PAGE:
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Certain pelvic fracture patterns are more likely to cause urethral injury in men who suffer blunt trauma

Urethral injury is a rare but serious condition that can include infection, bleeding, incontinence, erectile dysfunction, and infertility in men. Most urethral injuries are due to pelvic fractures in men, yet only 5 to 10 percent of pelvic fractures result in urethral injuries. Disruption of the anterior pelvic arch, specifically pubic symphysis diastasis and displaced inferomedial pubic bone fractures, are the pelvic fracture patterns most likely to cause urethral injury, according to a new study.

Researchers found that 92 percent of men with pelvic fracture and urethral injury had specific inferomedial pubic bone fractures or pubic symphysis diastasis. Also, 88 percent had injuries to these regions that displaced the pelvic bone by 1 cm or more.

Recognition of these specific pelvic bone injury sites can aid urologists and trauma doctors in identifying men at risk for urethral injury due to blunt trauma, note C. Craig Blackmore, M.D., M.P.H., and colleagues at Harborview Medical Center, University of Washington. They retrospectively studied 119 male patients with pelvic fracture, who were evaluated at a trauma center between 1997 and 2003. The researchers used computerized tomography and pelvic radiographs to determine associations between specific fracture locations and urethral injury. They controlled for age, injury mechanism (43 percent of fractures were caused by motor vehicle collisions), injury severity, and direction of blunt trauma force.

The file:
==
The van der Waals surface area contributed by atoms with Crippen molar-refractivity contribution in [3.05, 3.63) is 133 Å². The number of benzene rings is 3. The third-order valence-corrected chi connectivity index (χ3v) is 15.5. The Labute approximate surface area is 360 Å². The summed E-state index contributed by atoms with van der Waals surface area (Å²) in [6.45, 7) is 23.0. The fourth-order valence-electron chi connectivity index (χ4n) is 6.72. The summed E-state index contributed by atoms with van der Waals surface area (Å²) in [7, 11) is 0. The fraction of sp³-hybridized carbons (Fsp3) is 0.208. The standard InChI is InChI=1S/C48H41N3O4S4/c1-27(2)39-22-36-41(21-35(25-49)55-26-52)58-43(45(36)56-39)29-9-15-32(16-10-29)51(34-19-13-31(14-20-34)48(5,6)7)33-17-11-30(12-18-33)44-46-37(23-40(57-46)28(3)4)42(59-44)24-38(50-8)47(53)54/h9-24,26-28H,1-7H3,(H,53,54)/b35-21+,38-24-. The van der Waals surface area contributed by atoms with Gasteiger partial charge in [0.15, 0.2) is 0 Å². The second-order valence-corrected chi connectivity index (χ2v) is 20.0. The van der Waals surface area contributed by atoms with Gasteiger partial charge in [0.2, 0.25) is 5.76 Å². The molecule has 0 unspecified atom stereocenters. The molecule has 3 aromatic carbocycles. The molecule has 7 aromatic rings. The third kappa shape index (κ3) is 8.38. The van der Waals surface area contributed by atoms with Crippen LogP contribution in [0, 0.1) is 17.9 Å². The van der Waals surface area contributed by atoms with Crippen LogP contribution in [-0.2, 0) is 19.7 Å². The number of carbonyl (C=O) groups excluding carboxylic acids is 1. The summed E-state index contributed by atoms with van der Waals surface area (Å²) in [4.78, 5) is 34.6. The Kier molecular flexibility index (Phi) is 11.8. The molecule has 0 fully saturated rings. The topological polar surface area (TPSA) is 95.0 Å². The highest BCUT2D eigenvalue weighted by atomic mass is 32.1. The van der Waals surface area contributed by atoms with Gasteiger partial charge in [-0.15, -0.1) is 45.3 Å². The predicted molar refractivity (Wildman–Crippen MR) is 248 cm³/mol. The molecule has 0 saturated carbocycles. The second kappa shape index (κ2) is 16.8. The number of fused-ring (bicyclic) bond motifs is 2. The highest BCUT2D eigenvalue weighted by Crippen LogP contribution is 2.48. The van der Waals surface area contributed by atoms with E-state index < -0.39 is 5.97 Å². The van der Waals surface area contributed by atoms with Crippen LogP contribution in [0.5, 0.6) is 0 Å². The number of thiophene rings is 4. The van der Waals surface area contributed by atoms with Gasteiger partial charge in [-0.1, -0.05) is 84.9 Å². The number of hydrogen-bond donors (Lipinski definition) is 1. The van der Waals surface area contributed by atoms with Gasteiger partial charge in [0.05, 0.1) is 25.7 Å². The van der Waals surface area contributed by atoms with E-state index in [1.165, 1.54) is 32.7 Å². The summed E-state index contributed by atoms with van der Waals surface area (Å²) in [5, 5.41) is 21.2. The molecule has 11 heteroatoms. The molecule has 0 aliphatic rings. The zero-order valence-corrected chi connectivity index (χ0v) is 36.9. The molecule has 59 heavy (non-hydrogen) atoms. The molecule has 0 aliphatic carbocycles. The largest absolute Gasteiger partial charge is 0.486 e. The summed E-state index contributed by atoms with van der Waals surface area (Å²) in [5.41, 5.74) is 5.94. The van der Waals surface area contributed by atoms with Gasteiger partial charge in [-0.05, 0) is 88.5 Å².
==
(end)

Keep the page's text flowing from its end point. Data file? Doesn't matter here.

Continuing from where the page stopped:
More details are in "Predicting urethral injury from pelvic fracture patterns in male patients with blunt trauma," by Amaya M. Basta, Dr. Blackmore, and Hunter Wessells, M.D., in the February 2007 Journal of Urology 177, pp. 571-575.

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